Sartre says, "Hell is other people." Because of other people's judgment we are never free to be ourselves. Therefore, in a way, the worst hell is to love and be loved, because as soon as we become involved with another conditioned human being, we immediately become wrapped up in their expectations of what we should be or become.

On the other hand, Scott Peck defines love as the ability to "extend oneself" or to make sacrifices for the spiritual welfare of another person. I think that what he means here by "spiritual welfare" is that selfish expectations are not what a person who loves is interested in, i.e. conditional love.

But, of course, we are all fallible and conditioned, and even our concept of other people's spiritual welfare is not always pure. Moreover, even when we extend ourselves, we are often inexpert, often causing more trouble than good. So even in Peck's conception, love is a very tenuous business.

Anthony de Mello says as soon as you have any expectations, as soon as you even want someone to love you, you become revealed as a clinging and selfish weakling.

Another person said that love means a feeling that in the company of another person, the beloved, I will not only become a better person, a better person in the sense of becoming what I really want to be, but that there will be mutuality. At least in that "I am happy because this other person also feels that they can be a better person by being with me."

In other words, love is sadhu sanga.

Now what you have written above is an example of what I call the "singular." It is very important, no doubt. And usually when we are disappointed or frustrated in love, we retreat to the singular. Actually, it is a necessary result or consequence of our failure to love or be loved adequately. For without being personally adequate, without being complete in ourselves, self-fulfilled and self-complete, how can we love adequately, or be worthy of love?

Nevertheless, there is a limit, in my opinion, as to how far we can go with the singular alone. To me, not only the rewards but the challenges of the dual are necessary for the true fulfillment of the singular. As are the rewards and challenges of community. No one can be a complete human being without perfecting love.

No one is an island. We do have to make compromises. Anyone who achieves singularity still has to come down from the mountaintop.

Can intense love exist without any attachment, as Anthony de Mello seems to think? Is it possible to have both intense and spiritual love side by side the kind of detachment that makes it possible for both lovers to experience the fullness of their individuality even while being in the orbit of another? And what would be required to make that a reality?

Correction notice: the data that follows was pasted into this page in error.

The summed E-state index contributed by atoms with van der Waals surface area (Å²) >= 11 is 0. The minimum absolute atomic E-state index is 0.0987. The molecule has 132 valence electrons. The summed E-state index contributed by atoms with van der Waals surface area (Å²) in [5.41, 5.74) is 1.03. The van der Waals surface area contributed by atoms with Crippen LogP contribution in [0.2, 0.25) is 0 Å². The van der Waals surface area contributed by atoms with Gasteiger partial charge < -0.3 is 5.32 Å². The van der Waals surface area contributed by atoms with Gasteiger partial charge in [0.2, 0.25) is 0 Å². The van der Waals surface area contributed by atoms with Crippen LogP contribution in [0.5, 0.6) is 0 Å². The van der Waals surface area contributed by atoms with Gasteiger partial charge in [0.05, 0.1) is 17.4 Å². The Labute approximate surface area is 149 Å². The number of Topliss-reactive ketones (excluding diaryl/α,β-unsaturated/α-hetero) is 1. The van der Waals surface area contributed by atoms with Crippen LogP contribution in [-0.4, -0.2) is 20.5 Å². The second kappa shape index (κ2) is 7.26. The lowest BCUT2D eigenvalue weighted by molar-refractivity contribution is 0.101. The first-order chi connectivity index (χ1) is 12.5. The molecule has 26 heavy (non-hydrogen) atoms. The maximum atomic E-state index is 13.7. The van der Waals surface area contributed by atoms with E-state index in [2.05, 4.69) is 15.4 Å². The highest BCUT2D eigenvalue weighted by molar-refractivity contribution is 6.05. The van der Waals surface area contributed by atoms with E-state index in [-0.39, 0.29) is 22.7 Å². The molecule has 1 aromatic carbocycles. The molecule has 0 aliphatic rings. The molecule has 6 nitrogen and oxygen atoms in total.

The singular, though necessary to the limits that it can achieve, is incomplete without accepting the Other. Mayavada is ultimately denying the other because it is felt that the other limits you. You are Brahman, all expansive, all encompassing, so why let another person confine you or restrict you with either their hatred or their love?

Yet, at the same time, without acquiring this awareness of the self-limitation that comes from bodily consciousness (the upādhis), one cannot love either. One will be caught up in the game of expectations. Not only do I have expectations, others have expectations of me, and I bounce around like a ping pong ball between these two poles.

De Mello is not a Mayavadi (a Jesuit who is much influenced by Eastern thought), but he accepts that attachment and expectation limit your capacity to love, because it puts you in the trap of attempting to be the viṣaya. (He does not use this language.) He nicely points out that the vicious cycle of attraction, passion and boredom, are the consequences of this mentality. But he is not in favor of dry renunciation either.

Here is how de Mello defines love: "What is love? It is a sensitivity to every portion of reality within you and without, together with a wholehearted response to that reality. Sometimes you will embrace that reality, sometimes you will attack it, sometimes you will ignore it and at others you will give it your fullest attention, but always you will respond not from need but from sensitivity." (p. 149, The Way to Love: The Last Meditations of Anthony de Mello).